Spain takes a giant step towards a full-blown constitutional crisis as Catalans overwhelmingly elect candidates promising a break-up vote.
Catalonia has delivered a sweeping mandate to political parties pledging to hold a referendum on independence in elections that place the northern Spanish region on a collision course with Madrid.
In a vote billed as “the most decisive elections in the history of Catalonia” by Artur Mas, the region’s president, pro-referendum parties won 87 of the Catalan parliament’s 135 seats.
Following weeks of intense debate about Catalonia’s future relationship with Spain, turnout was 69.5 per cent, the highest for a Catalan regional election in nearly 30 years.
The vote comes amid pressure from various regions around Europe for more independence, including proposals for a referendum on the issue in Scotland in 2014.
Spain’s central government has said any move to push ahead with a referendum on independence for Catalonia, which has an economy the size of Portugal’s and makes up about a fifth of Spanish output, would be illegal and against the Spanish constitution.
Catalonia has built up a debt pile of €42bn, the largest of all of Spain’s 17 regions, and is currently locked out of international capital markets. Earlier this year the region was forced to request an emergency €5bn credit line from Spain’s central government to avoid defaulting on payments.
The ruling (Center-Right) Convergència i Unió party which favors a referendum actually lost 12 seats in the election, from 62 to 50. However, it lost those seats to more radical pro-independence groups.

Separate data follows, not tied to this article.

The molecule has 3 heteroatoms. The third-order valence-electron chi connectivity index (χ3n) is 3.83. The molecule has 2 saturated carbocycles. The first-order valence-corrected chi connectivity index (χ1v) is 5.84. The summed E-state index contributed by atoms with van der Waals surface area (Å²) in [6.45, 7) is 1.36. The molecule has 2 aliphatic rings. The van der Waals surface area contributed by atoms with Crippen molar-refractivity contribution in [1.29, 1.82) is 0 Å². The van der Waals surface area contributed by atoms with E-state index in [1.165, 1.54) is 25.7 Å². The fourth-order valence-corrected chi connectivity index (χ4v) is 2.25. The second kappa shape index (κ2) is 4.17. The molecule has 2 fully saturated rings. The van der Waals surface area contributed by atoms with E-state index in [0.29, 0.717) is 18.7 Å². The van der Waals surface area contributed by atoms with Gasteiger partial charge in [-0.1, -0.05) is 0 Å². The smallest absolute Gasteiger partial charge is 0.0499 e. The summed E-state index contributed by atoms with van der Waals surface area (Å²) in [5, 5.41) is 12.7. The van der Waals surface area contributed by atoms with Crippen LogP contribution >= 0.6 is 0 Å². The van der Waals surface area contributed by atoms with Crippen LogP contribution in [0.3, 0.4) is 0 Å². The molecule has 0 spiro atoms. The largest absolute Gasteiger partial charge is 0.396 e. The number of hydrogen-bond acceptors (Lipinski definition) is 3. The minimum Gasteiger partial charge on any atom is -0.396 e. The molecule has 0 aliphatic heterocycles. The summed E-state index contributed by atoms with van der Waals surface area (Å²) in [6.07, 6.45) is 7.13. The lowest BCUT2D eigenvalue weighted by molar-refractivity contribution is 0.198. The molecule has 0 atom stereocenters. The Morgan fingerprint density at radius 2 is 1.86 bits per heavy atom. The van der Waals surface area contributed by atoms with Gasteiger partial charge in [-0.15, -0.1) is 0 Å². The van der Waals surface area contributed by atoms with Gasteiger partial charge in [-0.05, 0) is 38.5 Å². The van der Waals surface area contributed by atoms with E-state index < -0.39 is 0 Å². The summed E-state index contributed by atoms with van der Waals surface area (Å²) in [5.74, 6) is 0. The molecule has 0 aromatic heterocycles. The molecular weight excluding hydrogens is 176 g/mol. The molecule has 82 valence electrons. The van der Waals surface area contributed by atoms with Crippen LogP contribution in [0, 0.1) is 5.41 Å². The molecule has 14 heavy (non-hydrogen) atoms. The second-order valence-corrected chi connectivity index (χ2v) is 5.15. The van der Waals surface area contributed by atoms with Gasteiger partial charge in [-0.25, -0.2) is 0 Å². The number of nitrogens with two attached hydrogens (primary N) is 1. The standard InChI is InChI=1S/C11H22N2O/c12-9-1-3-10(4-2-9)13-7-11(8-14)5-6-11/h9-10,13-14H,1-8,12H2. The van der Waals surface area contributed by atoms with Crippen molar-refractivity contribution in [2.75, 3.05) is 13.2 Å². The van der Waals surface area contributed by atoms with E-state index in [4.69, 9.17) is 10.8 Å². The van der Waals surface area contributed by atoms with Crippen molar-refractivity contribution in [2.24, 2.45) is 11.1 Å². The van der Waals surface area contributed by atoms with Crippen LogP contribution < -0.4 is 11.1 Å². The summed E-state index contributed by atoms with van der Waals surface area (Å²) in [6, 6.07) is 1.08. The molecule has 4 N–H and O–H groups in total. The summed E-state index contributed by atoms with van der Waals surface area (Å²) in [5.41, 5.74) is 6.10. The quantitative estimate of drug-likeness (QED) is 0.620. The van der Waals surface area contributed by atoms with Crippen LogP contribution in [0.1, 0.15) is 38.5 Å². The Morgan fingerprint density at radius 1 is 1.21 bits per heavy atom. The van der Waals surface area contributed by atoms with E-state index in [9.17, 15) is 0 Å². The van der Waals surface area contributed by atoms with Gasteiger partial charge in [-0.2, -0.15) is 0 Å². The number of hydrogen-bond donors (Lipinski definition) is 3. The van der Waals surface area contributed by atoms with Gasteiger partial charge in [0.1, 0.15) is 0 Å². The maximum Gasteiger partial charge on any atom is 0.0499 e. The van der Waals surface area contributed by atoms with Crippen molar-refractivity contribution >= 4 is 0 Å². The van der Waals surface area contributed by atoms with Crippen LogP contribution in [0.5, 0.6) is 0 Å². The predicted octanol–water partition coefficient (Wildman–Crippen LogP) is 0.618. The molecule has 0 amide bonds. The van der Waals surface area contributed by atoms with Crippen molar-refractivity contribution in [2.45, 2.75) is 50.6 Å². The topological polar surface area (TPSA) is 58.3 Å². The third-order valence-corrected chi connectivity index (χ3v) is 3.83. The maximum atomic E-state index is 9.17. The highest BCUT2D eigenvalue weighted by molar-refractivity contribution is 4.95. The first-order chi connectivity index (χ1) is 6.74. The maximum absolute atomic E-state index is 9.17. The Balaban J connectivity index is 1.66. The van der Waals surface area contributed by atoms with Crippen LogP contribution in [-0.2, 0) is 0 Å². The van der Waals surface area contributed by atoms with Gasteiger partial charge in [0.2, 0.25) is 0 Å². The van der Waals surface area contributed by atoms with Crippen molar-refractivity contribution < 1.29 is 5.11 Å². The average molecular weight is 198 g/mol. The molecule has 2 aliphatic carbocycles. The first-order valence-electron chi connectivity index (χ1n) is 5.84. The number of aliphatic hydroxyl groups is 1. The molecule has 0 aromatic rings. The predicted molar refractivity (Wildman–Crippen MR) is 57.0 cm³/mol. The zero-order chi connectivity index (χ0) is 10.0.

Artur Mas, leader of Convergència promised a referendum but will have to align with even more radical groups to produce one according to CNN.
Artur Mas, president of the region’s parliament, promised a referendum on independence for one of Spain’s most important regions if he won re-election.
But after the election, Mas has a more difficult task because his center-right Convergence and Union coalition lost 12 of its 62 seats, a strong setback for a party that was hoping to gain a simple majority in the 135-seat legislative body.
The Catalan Republican Left party was the big winner in the elections, winning 21 seats, according to the Catalonia elections web site, which reported 98% of the votes had been counted.
The Catalan Republican Left party also backs independence, and the two parties could form a majority in parliament on the independence issue.
They, however, differ on most other issues, especially economic policy.
Voters in Catalonia, the most powerful economically of Spain’s 17 regions, heeded the call that these would be historic elections, even if independence wasn’t on the ballot Sunday. They voted during a deep economic crisis in the eurozone countries, especially in Spain and in Catalonia. Voter turnout was the highest in 24 years for Catalan elections, officials said.
The Spanish government in Madrid vows to block any self-determination referendum, arguing that the constitution does not permit a region alone to decide its independence.
Last September 11, an estimated 1.5 million people — 20% of Catalonia’s population — filled the streets of Barcelona, the Catalan capital and Spain’s second-largest city, demanding independence.
A survey earlier this month by the Catalan government’s polling center showed 57% of Catalans would vote for independence, a 6% increase from last June and a 14% increase from a year and a half ago.
Judging from the election, I suspect the percentage who would vote for independence is much higher.
A showdown with Madrid looms.
Mike “Mish” Shedlock